We have a few retailers that sell our patties, we do farmers markets in Connecticut and we sell online.
Having had the opportunity to work in and observe a few areas of the food and hotel industry, I’ve paid attention to what works and what doesn’t. I’ve asked myself, which aspects of my job did I really enjoy versus what I could have done without? Other questions such as how much time do I want to be able to spend with my family? My friends? Travel? And how will I set aside time for self care? All informed the decisions I make about business.
Initially, I thought I wanted to have a bakery; fresh muffins, croissants, cakes, pastries, the full spread with a distinctly modern Caribbean twist. But I realized that with the life I also wanted in terms of travel and free time, that the traditional bakery wake up at 3 am lifestyle was not going to fly for me. While coming to this realization and figuring out what I would like to do instead I focused on my blog, Amazing Ackee.
Through my blog and social media the question constantly was, do you have a location, food truck etc. And whereas I did consider going the food truck route, it also came with considerable start-up costs. My business mentors all advised me to go for a less risky approach. This is where the third party commercial kitchen space came in. It’s like a co-working or incubator space for the culinary world. My business is registered, licensed (as a bakery) and insured. I pay taxes and run my business out of that space which I rent on an hourly basis when needed.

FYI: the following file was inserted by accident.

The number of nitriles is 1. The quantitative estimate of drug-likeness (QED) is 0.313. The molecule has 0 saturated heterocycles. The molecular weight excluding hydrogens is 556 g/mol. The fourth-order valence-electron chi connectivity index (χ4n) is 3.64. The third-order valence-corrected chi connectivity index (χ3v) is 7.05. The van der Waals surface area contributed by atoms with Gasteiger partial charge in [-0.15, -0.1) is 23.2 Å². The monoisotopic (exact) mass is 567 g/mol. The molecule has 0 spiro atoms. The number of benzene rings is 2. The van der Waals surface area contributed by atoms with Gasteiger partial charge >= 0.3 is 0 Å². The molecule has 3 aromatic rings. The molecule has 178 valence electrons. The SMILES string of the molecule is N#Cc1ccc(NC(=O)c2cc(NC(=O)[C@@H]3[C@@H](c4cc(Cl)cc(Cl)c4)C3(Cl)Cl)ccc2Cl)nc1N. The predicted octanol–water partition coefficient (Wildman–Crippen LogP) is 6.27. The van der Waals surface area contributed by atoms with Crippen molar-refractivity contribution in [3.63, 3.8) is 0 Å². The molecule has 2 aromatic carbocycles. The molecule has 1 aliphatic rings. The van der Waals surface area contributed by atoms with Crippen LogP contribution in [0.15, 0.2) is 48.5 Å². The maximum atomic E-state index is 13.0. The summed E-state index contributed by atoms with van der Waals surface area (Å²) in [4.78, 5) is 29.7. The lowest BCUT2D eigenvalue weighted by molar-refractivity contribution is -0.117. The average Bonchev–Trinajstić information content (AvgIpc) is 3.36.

It means that sometimes I’m in the kitchen at midnight getting prepped for an order or event. But most importantly, I have the flexibility to create my own schedule.